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    What are UL 969 recognized labeling constructions?

    March 3 '21


    UL standards are a key requirement for many types of applications. When approaching a label and nameplate manufacturer, you need to have full clarity on the kind of standards or certifications you need your plates to meet. Fortunately, many manufacturers offer labeling constructions that guarantee compliance thanks to their pre-qualification and testing by institutions such as Underwriters Laboratories.

    This article explores the UL 969 standard to show you what it is, why it’s important, and the certification steps you need to take for manufacturing UL 969 labels.

    What is the UL 969 standard?

    UL 969 (sometimes referred to as ANSI 969) is one of the most important standards for labels and markings that manufacturers provide. Every item produced under this standard is pre-qualified and tested by Underwriters Laboratories (UL) for its durability. In particular, UL 969 is the standard used in manufacturing marking and labeling systems for permanent product identification. 

    Examples of such product identification are labels applied to devices and equipment that include rating usage instructions, schematics, and safety-related information (electrical ratings, hazards, warnings, cautionary markings, installation instructions).

    UL 969 categories

    UL 969 includes five categories that vary by product type and end-use application:

    1. PGDQ2

    This is the highest level UL certification for labels. It requires manufacturers to certify the complete systems comprising the adhesive, base material, printing method, system, and lamination. It usually applies to warning and safety labels that need to remain legible during the entire product lifecycle. 

    1. PGJI2

    Used for blank labels printed on thermal printers, this certification typically applies to labels printed by the manufacturer in their facility. It requires certifying the label material and thermal ribbon as a complete system.

    1. PGIM2

    This UL certification covers finished printed labels bonded to plastic surfaces during the process of plastic molding. Such in-mold labels are used in various molding processes, generic plastic surfaces, and environmental use conditions. They usually provide warnings, instructions, or other information that needs to be permanently marked on products.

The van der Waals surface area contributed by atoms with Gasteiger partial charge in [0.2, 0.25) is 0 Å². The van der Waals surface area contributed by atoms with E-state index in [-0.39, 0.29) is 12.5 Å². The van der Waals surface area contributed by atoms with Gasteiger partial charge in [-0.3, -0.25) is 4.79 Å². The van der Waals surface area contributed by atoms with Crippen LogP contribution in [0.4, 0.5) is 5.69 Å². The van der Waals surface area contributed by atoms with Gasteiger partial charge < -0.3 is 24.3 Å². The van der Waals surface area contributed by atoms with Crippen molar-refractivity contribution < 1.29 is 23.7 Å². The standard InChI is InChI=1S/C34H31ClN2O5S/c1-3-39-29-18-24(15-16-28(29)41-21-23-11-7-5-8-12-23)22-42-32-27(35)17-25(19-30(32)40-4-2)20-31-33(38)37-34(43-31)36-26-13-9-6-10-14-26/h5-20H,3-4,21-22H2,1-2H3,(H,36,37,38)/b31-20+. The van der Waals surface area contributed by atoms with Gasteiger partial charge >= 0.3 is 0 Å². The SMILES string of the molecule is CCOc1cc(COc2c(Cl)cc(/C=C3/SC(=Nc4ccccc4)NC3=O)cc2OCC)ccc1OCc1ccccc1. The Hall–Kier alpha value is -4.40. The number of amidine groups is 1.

1. PGGU2

    This certification requires only the UL certification on the material. There’s no need to carry out any other tests to labels. The certification applies to informational labels, not caution, danger, or warning labels.

    1. PGIS2

    The PGIS2 certification is used for cord tags and placards that need to comply with specific UL end-product standards when the performance requirements differ from those specified in UL 969. This category is used for products like power supply cords, gate operators, and enclosures for electrical equipment.

    Where does the UL 969 standard apply?

    This standard applies primarily to unprinted label materials, blank label stocks, laminating adhesives, and screen-printable adhesives that become finished labels, as well as specific printing processes. UL969 also applies to labels that are mechanically attached or molded into a plastic part. 

    The requirements of the UL 969 standard for each of these end products are based on the uses and surface substrates to which you apply these labels. Moreover, UL 969 also applies to pressure-sensitive, heat-activated, or solvent-activated adhesive labels that may contain text or pictographs.

    According to the UL 969, “marking and labeling systems are evaluated for specific uses and for application to specific surface materials that are essentially smooth, flat, and rigid unless another surface configuration is specified by the manufacturer.”

    Updates to UL 969

    The latest update to the standard was issued on May 30, 2017. It added Hydraulic Fluid Immersion as an exposure condition. Certain hydraulic fluids may have a solvent-like effect and can thus degrade or destroy certain label materials ( plastic or painted metal labels). Manufacturers now need to choose label constructions capable of meeting these new specifications.

    UL 969 certification steps

    If a label manufacturer like Melrose wished to get labels certified with this standard, they need to follow four general certification steps:

    1. Send the label to UL together with adhesive, substrate, ink, ribbon system, lamination.
    2. Wait for the institution to carry out a series of tests. These include weathering and peel tests.
    3. UL checks that the label construction meets the standard to various conditions. These include different application surfaces (like wood, polycarbonate, powder-coated metal), exposure to temperatures from -20 to 150℃, as well as other factors like indoor use or exposure to an occasional gasoline splash.
    4. The onsite UL inspectors evaluate certified constructions every year and send them to the lab for testing.

    Get UL 969 certified labels

    Melrose is an experienced manufacturer of UL 969 labels and nameplates that comply with the standards perfectly and are tested on a regular basis. If your application requires UL 969 labels, get in touch with us. Our experts will advise you on the next steps you need to take to achieve compliance and develop a successful application.